The three biggest banks in Denmark are profiling themselves as socially responsible and have subscribed to the UN endorsed principles for responsible investment. Danske Bank and Nordea have furthermore subscribed to the UN Global Compact, which states that companies should support and respect the protection of internationally recognised human rights and avoid contributing to violations of these.
According to the UN Universal Declaration of Human Rights and the UN convention on economic, social and cultural rights, all humans are entitled to food. Nevertheless, the three major banks do not consider speculating in food a problem. The banks do not include food speculation in policies on social responsibility and do not inform their customers that speculation in itself can make food prices rise or fall.
Nordea without a position
With DKK one billion (approx. 130 million euro) invested, Nordea is responsible for the majority of investments in structured bonds backed by agricultural futures that the largest banks in Denmark offer their customers. The bank also does not inform its customers how food speculation affects the price on food. In 2004 Nordea joined the UN Global Compact, which, among other things, is based on the UN's human rights, which state a right to food.
”Social responsibility is a regular consideration when we launch a product. When a debate like this one about food takes place, and when a UN organisation issues a new report on the subject, as has just happened, then we listen to it and look into what Nordea provides and stands for”, says Chief Communications Officer Claus Christensen.
But the last three years' reports from UN institutions, the World Bank and renowned experts have not yet prompted Nordea to consider the negative consequences of food speculation. ”We are in the midst of analysing the issue and expect to have a conclusion ready later this year”, says Claus Christensen from Nordea.
Jyske Bank: ”We don't believe that food speculation is a problem”
According to Head of Department Henning Mortensen, Jyske Bank follows closely the debate on whether food speculation, through investments in raw materials price indexes, lead to rises and falls in food prices. He points out that the UN does not have definite conclusions on the matter: ”According to the UN Conference on Trade and Development, UNCTAD, investments in raw materials price indexes, including food commodities, did not create the price bubble in 2008, but reinforced it. But the UN's conclusion is not clear about the causes of this”, says Henning Mortensen.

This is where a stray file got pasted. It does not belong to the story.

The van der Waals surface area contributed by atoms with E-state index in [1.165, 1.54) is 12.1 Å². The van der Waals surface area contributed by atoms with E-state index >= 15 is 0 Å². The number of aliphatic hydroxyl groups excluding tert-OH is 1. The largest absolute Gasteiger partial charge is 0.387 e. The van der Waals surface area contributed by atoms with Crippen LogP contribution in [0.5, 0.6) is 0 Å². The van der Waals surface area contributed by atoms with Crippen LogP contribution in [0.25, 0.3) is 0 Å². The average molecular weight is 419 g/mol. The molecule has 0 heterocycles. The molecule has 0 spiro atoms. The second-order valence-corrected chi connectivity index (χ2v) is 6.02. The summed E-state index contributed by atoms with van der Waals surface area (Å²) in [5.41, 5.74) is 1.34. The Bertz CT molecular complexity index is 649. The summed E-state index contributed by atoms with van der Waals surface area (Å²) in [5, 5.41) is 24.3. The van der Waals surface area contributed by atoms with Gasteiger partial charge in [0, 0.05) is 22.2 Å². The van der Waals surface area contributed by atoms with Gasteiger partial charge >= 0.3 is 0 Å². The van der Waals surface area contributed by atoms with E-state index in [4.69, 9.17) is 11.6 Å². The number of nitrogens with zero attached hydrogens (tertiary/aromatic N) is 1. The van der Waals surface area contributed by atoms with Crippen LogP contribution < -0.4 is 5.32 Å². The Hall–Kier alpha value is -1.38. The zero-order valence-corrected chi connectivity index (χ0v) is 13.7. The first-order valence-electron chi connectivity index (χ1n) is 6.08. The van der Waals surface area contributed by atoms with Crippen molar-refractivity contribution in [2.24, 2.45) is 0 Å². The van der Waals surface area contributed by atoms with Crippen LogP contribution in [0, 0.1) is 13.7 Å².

”We don't believe that food speculation is a problem. There are other, more significant factors that affect the formation of food prices in developing countries. This could, for example, be political factors such as the Russian ban on wheat exports, decisions to use bioethanol in fuel, wars. And it can be climate factors, poor harvest yields and population increases”, says Henning Mortensen.
Jyske Bank has not joined the UN Global Compact since it does not want to be limited by certain conventions. As an exception Jyske Bank last year joined the UN endorsed principles for responsible investments, UN PRI.
Danske Bank awaits further conclusions
Danske Bank regularly keeps up to date on studies being conducted but does not inform its customers about the issue since, according to the bank, no study has yet reached definite conclusions.
”We lack definite conclusions on this issue although it is being researched more and more. The research on the issue points in several direction. That there are correlations doesn't mean there is a causality. And it is about evidence”, says Thomas H. Kjærsgaard, Head of CRI and Corporate Governance.
Danske Bank joined the UN Global Compact in 2007 and the UN endorsed principles for responsible investments in 2010.